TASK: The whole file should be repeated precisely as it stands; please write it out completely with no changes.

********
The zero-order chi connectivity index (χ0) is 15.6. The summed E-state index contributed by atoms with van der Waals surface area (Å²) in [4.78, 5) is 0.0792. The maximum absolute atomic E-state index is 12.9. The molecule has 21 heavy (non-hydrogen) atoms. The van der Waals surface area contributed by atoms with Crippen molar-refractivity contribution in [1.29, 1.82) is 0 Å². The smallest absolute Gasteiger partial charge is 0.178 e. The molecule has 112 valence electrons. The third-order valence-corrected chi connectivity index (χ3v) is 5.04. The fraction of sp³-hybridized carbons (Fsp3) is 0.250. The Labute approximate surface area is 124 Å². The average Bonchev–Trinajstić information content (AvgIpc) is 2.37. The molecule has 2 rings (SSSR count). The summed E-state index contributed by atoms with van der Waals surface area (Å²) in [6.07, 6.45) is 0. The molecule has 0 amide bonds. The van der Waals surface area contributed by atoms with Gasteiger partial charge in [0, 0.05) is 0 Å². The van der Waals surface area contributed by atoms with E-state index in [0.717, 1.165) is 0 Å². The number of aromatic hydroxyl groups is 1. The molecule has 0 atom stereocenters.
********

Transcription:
The zero-order chi connectivity index (χ0) is 15.6. The summed E-state index contributed by atoms with van der Waals surface area (Å²) in [4.78, 5) is 0.0792. The maximum absolute atomic E-state index is 12.9. The molecule has 21 heavy (non-hydrogen) atoms. The van der Waals surface area contributed by atoms with Crippen molar-refractivity contribution in [1.29, 1.82) is 0 Å². The smallest absolute Gasteiger partial charge is 0.178 e. The molecule has 112 valence electrons. The third-order valence-corrected chi connectivity index (χ3v) is 5.04. The fraction of sp³-hybridized carbons (Fsp3) is 0.250. The Labute approximate surface area is 124 Å². The average Bonchev–Trinajstić information content (AvgIpc) is 2.37. The molecule has 2 rings (SSSR count). The summed E-state index contributed by atoms with van der Waals surface area (Å²) in [6.07, 6.45) is 0. The molecule has 0 amide bonds. The van der Waals surface area contributed by atoms with Gasteiger partial charge in [0, 0.05) is 0 Å². The van der Waals surface area contributed by atoms with E-state index in [0.717, 1.165) is 0 Å². The number of aromatic hydroxyl groups is 1. The molecule has 0 atom stereocenters.